The various benefits of borrower enablement include cost savings by reducing workload across the front-, middle- and back-office, improved lead management and pull-through and brand/ perception building. Front-office workload is reduced through automated lead management, borrower registration and product/offer comparison to application conversion. The middle-office workload is reduced through status updates and document management. Back-office workload is reduced through automated payments, borrower updates and document publishing. These features not only provide operational efficiency but also help build better brand and brand perception by promoting transparency and attracting customers through features such as more intuitive and user-friendly user interfaces for various options, such as calculators and product comparison, product comparison to application conversion, etc. Features such as product comparison tools that lead to loan application and subsequent

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Benefits of Borrower Enablement

Rate and Payment Calendar Lead Generation B2B and B2C Product Comparison Borrower Registration and Data Retention

User-friendly interface; asks for basic information. Borrower can explore options, thus saving time for front-office team. Visual comparison of products across key parameters; promotes transparency. Borrower can explore options, thus saving time for front-office team. Borrower details and product preferences captured during registration help front-office contact borrower in an intelligent manner; reduced data entry on repeat visit. Can help borrowers find property based on the area in which they are seeking property.

Other Features: Product details and offers, guide to buy property, interactive branch locator, contact, newsletter, find home value (integration with free sites like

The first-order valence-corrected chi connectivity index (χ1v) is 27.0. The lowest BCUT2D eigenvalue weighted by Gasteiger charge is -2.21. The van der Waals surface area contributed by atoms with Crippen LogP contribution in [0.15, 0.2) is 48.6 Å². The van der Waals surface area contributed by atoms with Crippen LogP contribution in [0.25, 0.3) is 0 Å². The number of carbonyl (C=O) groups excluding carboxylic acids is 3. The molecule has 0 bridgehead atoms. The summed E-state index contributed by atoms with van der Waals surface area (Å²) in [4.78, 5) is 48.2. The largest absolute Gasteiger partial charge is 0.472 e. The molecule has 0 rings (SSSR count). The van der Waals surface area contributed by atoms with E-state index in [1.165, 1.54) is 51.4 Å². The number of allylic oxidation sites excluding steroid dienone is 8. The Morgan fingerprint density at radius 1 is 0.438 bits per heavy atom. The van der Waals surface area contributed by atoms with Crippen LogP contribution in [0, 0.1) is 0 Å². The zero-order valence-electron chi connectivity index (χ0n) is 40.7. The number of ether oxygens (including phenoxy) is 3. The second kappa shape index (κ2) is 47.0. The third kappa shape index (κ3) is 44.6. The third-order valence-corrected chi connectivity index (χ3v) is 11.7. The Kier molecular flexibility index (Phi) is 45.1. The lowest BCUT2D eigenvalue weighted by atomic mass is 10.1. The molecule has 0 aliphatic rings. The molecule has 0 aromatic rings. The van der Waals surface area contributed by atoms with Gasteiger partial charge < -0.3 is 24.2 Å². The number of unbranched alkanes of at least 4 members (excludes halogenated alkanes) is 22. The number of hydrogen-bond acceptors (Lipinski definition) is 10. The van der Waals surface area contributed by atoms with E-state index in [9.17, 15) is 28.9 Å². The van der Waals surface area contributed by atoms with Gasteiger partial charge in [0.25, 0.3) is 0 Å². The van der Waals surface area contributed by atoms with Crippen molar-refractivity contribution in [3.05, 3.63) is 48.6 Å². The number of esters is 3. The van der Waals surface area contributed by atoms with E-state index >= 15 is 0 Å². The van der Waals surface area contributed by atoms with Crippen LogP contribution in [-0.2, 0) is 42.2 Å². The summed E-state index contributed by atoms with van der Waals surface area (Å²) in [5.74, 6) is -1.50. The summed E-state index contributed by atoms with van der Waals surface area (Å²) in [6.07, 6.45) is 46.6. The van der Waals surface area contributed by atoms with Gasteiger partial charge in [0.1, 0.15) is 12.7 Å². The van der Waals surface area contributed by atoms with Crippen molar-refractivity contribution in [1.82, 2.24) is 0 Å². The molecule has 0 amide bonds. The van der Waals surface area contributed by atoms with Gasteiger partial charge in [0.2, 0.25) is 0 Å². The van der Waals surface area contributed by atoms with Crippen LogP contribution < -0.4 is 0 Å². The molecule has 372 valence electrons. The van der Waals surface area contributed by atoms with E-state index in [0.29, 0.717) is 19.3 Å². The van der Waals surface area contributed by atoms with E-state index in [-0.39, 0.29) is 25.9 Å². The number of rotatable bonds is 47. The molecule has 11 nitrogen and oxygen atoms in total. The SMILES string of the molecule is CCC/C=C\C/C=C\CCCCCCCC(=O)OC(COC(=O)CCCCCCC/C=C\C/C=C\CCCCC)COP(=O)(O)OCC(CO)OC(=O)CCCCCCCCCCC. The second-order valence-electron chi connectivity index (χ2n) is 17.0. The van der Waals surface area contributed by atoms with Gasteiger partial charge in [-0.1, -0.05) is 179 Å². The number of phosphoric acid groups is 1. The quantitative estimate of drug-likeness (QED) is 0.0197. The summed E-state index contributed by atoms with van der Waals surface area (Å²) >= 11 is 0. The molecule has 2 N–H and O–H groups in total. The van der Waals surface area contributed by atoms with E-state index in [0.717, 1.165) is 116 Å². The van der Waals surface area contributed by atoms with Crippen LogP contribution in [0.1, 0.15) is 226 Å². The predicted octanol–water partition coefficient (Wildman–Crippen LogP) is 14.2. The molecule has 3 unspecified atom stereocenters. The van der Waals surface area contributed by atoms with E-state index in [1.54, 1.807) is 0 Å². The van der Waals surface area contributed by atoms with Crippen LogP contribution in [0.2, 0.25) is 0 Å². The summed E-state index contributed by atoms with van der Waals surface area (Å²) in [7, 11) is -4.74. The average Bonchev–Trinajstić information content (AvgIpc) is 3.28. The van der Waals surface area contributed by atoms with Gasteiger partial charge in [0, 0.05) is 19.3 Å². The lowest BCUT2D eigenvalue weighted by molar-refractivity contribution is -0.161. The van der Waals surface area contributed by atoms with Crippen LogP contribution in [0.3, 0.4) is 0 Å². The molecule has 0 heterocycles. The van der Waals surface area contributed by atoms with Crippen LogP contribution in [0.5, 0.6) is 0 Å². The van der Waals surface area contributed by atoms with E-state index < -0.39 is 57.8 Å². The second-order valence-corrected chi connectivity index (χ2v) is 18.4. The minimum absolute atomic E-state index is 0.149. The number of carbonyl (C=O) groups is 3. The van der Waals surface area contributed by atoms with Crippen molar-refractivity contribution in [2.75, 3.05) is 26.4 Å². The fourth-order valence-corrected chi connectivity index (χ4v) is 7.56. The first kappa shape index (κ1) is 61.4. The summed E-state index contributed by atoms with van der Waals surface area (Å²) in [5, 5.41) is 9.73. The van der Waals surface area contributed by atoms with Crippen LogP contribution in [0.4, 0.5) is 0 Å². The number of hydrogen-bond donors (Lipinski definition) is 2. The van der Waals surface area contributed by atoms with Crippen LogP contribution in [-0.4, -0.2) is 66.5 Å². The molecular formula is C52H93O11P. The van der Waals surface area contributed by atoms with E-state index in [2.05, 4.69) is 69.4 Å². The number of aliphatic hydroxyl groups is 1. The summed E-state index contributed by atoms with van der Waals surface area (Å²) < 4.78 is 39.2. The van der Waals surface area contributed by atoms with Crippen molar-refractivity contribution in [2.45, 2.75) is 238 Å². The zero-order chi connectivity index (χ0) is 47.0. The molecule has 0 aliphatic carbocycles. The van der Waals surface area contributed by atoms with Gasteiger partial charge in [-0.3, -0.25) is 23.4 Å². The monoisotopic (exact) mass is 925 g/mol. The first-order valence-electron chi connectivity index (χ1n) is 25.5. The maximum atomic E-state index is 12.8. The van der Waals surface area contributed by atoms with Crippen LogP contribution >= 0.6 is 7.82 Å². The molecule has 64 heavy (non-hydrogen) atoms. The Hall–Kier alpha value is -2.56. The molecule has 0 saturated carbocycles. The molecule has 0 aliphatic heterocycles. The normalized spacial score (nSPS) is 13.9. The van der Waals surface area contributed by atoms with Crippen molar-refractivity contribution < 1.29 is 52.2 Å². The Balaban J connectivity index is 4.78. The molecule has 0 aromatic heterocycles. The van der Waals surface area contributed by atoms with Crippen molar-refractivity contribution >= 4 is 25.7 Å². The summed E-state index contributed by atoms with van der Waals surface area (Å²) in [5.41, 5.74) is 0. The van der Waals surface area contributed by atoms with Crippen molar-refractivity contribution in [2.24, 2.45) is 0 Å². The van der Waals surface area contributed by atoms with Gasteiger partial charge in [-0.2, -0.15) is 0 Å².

Online Chat

Chat with leads instantly to convert them to applications; clarify borrower doubts in real time and encourage them to register to get solid leads. Route chat to local officers who are more informed about local prices/rates/properties.

Other Features: Find home value (integration with free sites like, homeowner assistance.

Application B2B and B2C

E-Application Incentives for Online Application

Feeds into next set of processes: Processing, UW, completion (ie, fulfillment). Saves time for front-office team. Pass savings to borrower through incentives so borrowers are encouraged to apply online. Savings in the form of reduced processing costs and ability to quote the difference in fees to borrowers.


Other Features: Application status updates at key milestones, document tracking, e-mail/SMS trigger for verification status at document level, document tracking, approval notification, closing package/completion docs tracking, disbursement notification. (e-mail or SMS)

View Application Status/ Ability to Update Documents Amendments (demographics) Due Date Reminders (e-mail and SMS) Customer Blogs/Forums Standing Instruction Setup and Payment (Cards, Direct Debit, etc.) Payment of Property Tax and Utility Bills View All Letters